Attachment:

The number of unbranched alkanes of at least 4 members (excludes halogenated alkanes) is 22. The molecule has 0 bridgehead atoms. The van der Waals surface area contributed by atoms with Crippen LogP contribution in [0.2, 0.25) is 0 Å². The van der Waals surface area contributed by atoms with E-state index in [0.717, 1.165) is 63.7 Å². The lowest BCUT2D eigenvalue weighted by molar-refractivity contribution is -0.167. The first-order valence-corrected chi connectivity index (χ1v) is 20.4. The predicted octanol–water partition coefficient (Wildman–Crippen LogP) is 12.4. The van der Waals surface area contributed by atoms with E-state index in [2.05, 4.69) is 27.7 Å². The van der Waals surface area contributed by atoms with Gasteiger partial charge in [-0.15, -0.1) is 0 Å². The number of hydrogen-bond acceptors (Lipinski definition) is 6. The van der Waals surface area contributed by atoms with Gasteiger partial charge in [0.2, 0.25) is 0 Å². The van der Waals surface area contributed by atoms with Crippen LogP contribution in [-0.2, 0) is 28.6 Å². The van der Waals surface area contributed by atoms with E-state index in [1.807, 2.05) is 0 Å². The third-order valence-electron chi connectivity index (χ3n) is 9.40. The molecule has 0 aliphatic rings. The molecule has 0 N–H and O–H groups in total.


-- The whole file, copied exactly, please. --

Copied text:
The number of unbranched alkanes of at least 4 members (excludes halogenated alkanes) is 22. The molecule has 0 bridgehead atoms. The van der Waals surface area contributed by atoms with Crippen LogP contribution in [0.2, 0.25) is 0 Å². The van der Waals surface area contributed by atoms with E-state index in [0.717, 1.165) is 63.7 Å². The lowest BCUT2D eigenvalue weighted by molar-refractivity contribution is -0.167. The first-order valence-corrected chi connectivity index (χ1v) is 20.4. The predicted octanol–water partition coefficient (Wildman–Crippen LogP) is 12.4. The van der Waals surface area contributed by atoms with E-state index in [2.05, 4.69) is 27.7 Å². The van der Waals surface area contributed by atoms with Gasteiger partial charge in [-0.15, -0.1) is 0 Å². The number of hydrogen-bond acceptors (Lipinski definition) is 6. The van der Waals surface area contributed by atoms with Gasteiger partial charge in [0.2, 0.25) is 0 Å². The van der Waals surface area contributed by atoms with Crippen LogP contribution in [-0.2, 0) is 28.6 Å². The van der Waals surface area contributed by atoms with E-state index in [1.807, 2.05) is 0 Å². The third-order valence-electron chi connectivity index (χ3n) is 9.40. The molecule has 0 aliphatic rings. The molecule has 0 N–H and O–H groups in total.